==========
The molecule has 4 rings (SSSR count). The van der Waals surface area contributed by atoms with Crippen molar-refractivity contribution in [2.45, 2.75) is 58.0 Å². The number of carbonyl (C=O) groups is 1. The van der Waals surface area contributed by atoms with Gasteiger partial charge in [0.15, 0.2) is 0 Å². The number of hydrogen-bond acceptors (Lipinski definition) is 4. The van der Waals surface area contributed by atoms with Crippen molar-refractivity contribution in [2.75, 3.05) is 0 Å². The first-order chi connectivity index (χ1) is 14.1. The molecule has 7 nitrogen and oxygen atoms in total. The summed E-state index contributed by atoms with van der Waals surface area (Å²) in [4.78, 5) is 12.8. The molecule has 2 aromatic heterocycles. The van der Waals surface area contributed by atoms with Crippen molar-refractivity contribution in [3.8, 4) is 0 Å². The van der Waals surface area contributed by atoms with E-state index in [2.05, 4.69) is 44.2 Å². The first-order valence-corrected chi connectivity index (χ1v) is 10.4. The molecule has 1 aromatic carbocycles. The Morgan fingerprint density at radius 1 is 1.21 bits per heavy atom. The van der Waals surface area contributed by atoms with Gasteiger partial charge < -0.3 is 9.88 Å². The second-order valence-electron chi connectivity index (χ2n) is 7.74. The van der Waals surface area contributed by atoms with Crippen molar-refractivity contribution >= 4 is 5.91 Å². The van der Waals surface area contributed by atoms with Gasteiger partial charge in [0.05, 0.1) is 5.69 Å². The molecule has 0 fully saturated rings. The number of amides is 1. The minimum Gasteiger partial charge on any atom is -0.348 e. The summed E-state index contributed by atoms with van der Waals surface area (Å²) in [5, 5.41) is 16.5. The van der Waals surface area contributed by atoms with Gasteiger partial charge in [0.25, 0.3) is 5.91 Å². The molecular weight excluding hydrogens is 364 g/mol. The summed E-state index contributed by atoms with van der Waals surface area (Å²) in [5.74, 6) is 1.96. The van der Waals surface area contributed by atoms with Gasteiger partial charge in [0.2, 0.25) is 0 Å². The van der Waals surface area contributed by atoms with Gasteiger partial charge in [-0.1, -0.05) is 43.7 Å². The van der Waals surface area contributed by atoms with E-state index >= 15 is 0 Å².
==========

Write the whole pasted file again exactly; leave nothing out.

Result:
The molecule has 4 rings (SSSR count). The van der Waals surface area contributed by atoms with Crippen molar-refractivity contribution in [2.45, 2.75) is 58.0 Å². The number of carbonyl (C=O) groups is 1. The van der Waals surface area contributed by atoms with Gasteiger partial charge in [0.15, 0.2) is 0 Å². The number of hydrogen-bond acceptors (Lipinski definition) is 4. The van der Waals surface area contributed by atoms with Crippen molar-refractivity contribution in [2.75, 3.05) is 0 Å². The first-order chi connectivity index (χ1) is 14.1. The molecule has 7 nitrogen and oxygen atoms in total. The summed E-state index contributed by atoms with van der Waals surface area (Å²) in [4.78, 5) is 12.8. The molecule has 2 aromatic heterocycles. The van der Waals surface area contributed by atoms with Crippen molar-refractivity contribution in [3.8, 4) is 0 Å². The van der Waals surface area contributed by atoms with E-state index in [2.05, 4.69) is 44.2 Å². The first-order valence-corrected chi connectivity index (χ1v) is 10.4. The molecule has 1 aromatic carbocycles. The Morgan fingerprint density at radius 1 is 1.21 bits per heavy atom. The van der Waals surface area contributed by atoms with Gasteiger partial charge < -0.3 is 9.88 Å². The second-order valence-electron chi connectivity index (χ2n) is 7.74. The van der Waals surface area contributed by atoms with Crippen molar-refractivity contribution >= 4 is 5.91 Å². The van der Waals surface area contributed by atoms with Gasteiger partial charge in [0.05, 0.1) is 5.69 Å². The molecule has 0 fully saturated rings. The number of amides is 1. The minimum Gasteiger partial charge on any atom is -0.348 e. The summed E-state index contributed by atoms with van der Waals surface area (Å²) in [5, 5.41) is 16.5. The van der Waals surface area contributed by atoms with Gasteiger partial charge in [0.25, 0.3) is 5.91 Å². The molecular weight excluding hydrogens is 364 g/mol. The summed E-state index contributed by atoms with van der Waals surface area (Å²) in [5.74, 6) is 1.96. The van der Waals surface area contributed by atoms with Gasteiger partial charge in [0.2, 0.25) is 0 Å². The van der Waals surface area contributed by atoms with Gasteiger partial charge in [-0.1, -0.05) is 43.7 Å². The van der Waals surface area contributed by atoms with E-state index >= 15 is 0 Å².